The presidential election is looming large in the United States, as the candidates continue to debate a number of issues that are key to the voting public. There is one rather pressing question that remains unanswered, however, as neither Barack Obama or GOP challenger Mitt Romney have been forthcoming in how they would negate the issue of the anticipated fiscal cliff. The most likely reason for this omission is the sheer magnitude of the austerity measures that would be required, which are hardly likely to endear either candidate to the public.
The fact remains, however, that the federal budget deficit has topped $1 trillion for the fourth consecutive year, which, despite the effects of a modest economic improvement at the turn of 2012, remains uncomfortably high. With this in mind, and despite the understandable trepidation of U.S. business owners and taxpayers, certain economists have suggested that leaping from the fiscal cliff may be the only way to lead the country forward over the long term.
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Fear, Perception and the Financial Markets
Therefore, the prevailing sense of panic and resistance among U.S. citizens may not only be considered as short-sighted, but also indicative of how fear and trepidation can be more damaging to an economy than the event that inspires it. Interestingly, investors appear to be impervious to such trepidation, despite warnings from Wall Street that the impact of huge tax hikes and significant public spending cuts may be too much for the market to bear. As the deadline of January 1 looms large, the vast majority of investors remain optimistic that warring government factions will reach an amicable accord.
While some may consider this foolhardy, investors have their reasons for remaining calm in the face of perceived adversity. Those who are experienced in the financial market understand its volatility and precarious nature, and therefore, have a long-term investment strategy that has been carefully developed to deliver long-term gains. It is inconceivable to change this each time there is a potential market setback, as such a philosophy would inevitably lead to diminishing financial returns and significant losses over a period of time.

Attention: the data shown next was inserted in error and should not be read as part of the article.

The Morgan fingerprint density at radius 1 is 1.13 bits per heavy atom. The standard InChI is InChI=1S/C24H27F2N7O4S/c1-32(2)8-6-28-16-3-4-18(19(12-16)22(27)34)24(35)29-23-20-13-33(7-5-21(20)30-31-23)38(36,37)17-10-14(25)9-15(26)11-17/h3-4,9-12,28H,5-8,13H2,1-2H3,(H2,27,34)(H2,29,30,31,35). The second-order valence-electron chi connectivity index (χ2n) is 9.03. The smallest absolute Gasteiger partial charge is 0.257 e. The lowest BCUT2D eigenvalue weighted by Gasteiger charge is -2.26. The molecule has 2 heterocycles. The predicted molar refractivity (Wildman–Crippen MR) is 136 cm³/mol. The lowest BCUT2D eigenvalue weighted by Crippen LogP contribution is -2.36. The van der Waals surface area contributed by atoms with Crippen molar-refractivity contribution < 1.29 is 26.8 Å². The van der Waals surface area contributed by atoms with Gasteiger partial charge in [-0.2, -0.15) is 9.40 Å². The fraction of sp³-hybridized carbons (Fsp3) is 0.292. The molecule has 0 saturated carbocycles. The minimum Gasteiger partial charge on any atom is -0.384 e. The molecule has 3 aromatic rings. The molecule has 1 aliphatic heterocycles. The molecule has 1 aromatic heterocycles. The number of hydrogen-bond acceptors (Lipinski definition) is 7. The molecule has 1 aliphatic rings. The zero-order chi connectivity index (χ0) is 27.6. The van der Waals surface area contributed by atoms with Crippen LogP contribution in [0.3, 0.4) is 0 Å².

SEE: The 3 Most Timeless Investment Principles
Why European Stocks Remain a Bargain for Long-Term Gains
The flexibility of the financial market is also unique and provides ample opportunity for courageous investors, even during periods of economic decline. The continuing eurozone crisis provides a relevant case in point, as the deepening economic gloom and depressed sentiment surrounding nations such as Greece, Spain and Portugal has driven commercial stocks and prices down to bargain valuations. With the option to buy long for committed and experienced investors, now is the ideal time to raid blue chip European stocks, such as Telefonica (NYSE:TEF), for long-term gains.
Take Heineken (OTC:HINKY) for example, which remains Western Europe's single largest and most prolific brewer. Its stock price has plummeted by 17% during the last 12 months, for no other reason than the fact that it is a brand synonymous with Europe and one that has, therefore, been unfairly associated with economic decline. Wise investors have been quick to purchase these low-priced stocks, however, safe in the knowledge that Heineken continues to achieve increased profit margins through its sales to emerging economies outside of the eurozone.
Finnish engineering giant Kone (OTC:KNYJF) is another European firm that continues to provide a long-term option to investors, as it boasts both outstanding exposure to global growth and increasingly competitive market positions. While the European firm's sales activity remains relatively strong even in the face of wider economic decline, it has also benefited significantly from a strong business relationship with clients based in the Asia-Pacific region. This has contributed to an average annual dividend growth of 15% over the course of the last five years, while the company recently announced that it would be paying an additional dividend to shareholders in November.
SEE: The Value Investor's Handbook
The Bottom Line
The lesson to be learned is clear, as falling stock prices and value are often inspired by the decline of a region's economy rather than the individual company involved. As brands such as Heineken and Kone have showcased, there are a number of European firms that continue to remain profitable and expand their business outside of the afflicted eurozone region, which in turn creates an outstanding opportunity for streetwise investors to boost their exposure and achieve long-term gains.
So the optimism of investors in the face of perceived economic crisis is well founded, as many have an intuitive knowledge of the financial markets and the fundamental laws that govern price movements. Subsequently, patient and committed traders have found solace in the continuing eurozone crisis, which appears to have eased in recent times as European stocks have begun to climb steadily. This means that they could profit sooner than many would have anticipated, just in time to prepare for the next impending financial crisis.
At the time of writing, Lewis Humphries did not own any shares in any company mentioned in this article.